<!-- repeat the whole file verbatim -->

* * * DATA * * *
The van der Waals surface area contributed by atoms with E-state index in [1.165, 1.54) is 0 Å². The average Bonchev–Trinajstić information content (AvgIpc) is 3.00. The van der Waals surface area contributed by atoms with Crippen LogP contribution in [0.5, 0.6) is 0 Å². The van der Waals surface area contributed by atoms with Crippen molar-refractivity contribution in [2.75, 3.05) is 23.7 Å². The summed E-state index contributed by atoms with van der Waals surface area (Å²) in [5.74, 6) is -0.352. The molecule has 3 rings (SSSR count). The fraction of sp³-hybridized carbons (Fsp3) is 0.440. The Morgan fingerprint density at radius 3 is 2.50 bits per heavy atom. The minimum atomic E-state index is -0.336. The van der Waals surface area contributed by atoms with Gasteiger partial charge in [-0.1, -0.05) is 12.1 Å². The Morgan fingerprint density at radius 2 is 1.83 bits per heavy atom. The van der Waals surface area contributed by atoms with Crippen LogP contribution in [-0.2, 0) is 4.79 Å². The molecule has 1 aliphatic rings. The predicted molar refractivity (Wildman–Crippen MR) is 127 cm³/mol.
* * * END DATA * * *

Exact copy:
The van der Waals surface area contributed by atoms with E-state index in [1.165, 1.54) is 0 Å². The average Bonchev–Trinajstić information content (AvgIpc) is 3.00. The van der Waals surface area contributed by atoms with Crippen LogP contribution in [0.5, 0.6) is 0 Å². The van der Waals surface area contributed by atoms with Crippen molar-refractivity contribution in [2.75, 3.05) is 23.7 Å². The summed E-state index contributed by atoms with van der Waals surface area (Å²) in [5.74, 6) is -0.352. The molecule has 3 rings (SSSR count). The fraction of sp³-hybridized carbons (Fsp3) is 0.440. The Morgan fingerprint density at radius 3 is 2.50 bits per heavy atom. The minimum atomic E-state index is -0.336. The van der Waals surface area contributed by atoms with Gasteiger partial charge in [-0.1, -0.05) is 12.1 Å². The Morgan fingerprint density at radius 2 is 1.83 bits per heavy atom. The van der Waals surface area contributed by atoms with Crippen LogP contribution in [-0.2, 0) is 4.79 Å². The molecule has 1 aliphatic rings. The predicted molar refractivity (Wildman–Crippen MR) is 127 cm³/mol.